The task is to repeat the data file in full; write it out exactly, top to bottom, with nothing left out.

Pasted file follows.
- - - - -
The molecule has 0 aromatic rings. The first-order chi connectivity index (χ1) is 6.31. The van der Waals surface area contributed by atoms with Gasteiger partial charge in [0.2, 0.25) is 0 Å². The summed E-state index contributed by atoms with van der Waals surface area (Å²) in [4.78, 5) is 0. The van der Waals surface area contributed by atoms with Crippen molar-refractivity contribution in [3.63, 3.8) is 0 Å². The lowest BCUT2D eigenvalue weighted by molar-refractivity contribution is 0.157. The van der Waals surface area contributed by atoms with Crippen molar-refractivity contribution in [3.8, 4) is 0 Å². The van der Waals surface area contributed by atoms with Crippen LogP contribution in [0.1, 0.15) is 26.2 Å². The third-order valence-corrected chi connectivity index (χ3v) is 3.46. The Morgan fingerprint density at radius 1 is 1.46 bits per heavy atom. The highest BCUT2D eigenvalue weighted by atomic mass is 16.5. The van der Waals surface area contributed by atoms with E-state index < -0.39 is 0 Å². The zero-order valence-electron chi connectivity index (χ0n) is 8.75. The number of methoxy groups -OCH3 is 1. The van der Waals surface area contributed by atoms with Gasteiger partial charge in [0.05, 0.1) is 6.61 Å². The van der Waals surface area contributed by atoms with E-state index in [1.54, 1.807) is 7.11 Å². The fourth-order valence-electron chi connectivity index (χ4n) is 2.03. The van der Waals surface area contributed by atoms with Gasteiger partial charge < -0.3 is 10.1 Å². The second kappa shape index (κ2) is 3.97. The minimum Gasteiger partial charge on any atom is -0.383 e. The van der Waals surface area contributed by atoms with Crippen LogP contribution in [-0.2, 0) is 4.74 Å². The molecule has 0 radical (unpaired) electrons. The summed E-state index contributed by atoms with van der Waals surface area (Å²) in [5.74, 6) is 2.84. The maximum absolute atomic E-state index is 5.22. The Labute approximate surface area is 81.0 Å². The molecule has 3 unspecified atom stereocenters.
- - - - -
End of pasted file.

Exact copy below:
The molecule has 0 aromatic rings. The first-order chi connectivity index (χ1) is 6.31. The van der Waals surface area contributed by atoms with Gasteiger partial charge in [0.2, 0.25) is 0 Å². The summed E-state index contributed by atoms with van der Waals surface area (Å²) in [4.78, 5) is 0. The van der Waals surface area contributed by atoms with Crippen molar-refractivity contribution in [3.63, 3.8) is 0 Å². The lowest BCUT2D eigenvalue weighted by molar-refractivity contribution is 0.157. The van der Waals surface area contributed by atoms with Crippen molar-refractivity contribution in [3.8, 4) is 0 Å². The van der Waals surface area contributed by atoms with Crippen LogP contribution in [0.1, 0.15) is 26.2 Å². The third-order valence-corrected chi connectivity index (χ3v) is 3.46. The Morgan fingerprint density at radius 1 is 1.46 bits per heavy atom. The highest BCUT2D eigenvalue weighted by atomic mass is 16.5. The van der Waals surface area contributed by atoms with E-state index < -0.39 is 0 Å². The zero-order valence-electron chi connectivity index (χ0n) is 8.75. The number of methoxy groups -OCH3 is 1. The van der Waals surface area contributed by atoms with Gasteiger partial charge in [0.05, 0.1) is 6.61 Å². The van der Waals surface area contributed by atoms with E-state index in [1.54, 1.807) is 7.11 Å². The fourth-order valence-electron chi connectivity index (χ4n) is 2.03. The van der Waals surface area contributed by atoms with Gasteiger partial charge < -0.3 is 10.1 Å². The second kappa shape index (κ2) is 3.97. The minimum Gasteiger partial charge on any atom is -0.383 e. The van der Waals surface area contributed by atoms with Crippen LogP contribution in [-0.2, 0) is 4.74 Å². The molecule has 0 radical (unpaired) electrons. The summed E-state index contributed by atoms with van der Waals surface area (Å²) in [5.74, 6) is 2.84. The maximum absolute atomic E-state index is 5.22. The Labute approximate surface area is 81.0 Å². The molecule has 3 unspecified atom stereocenters.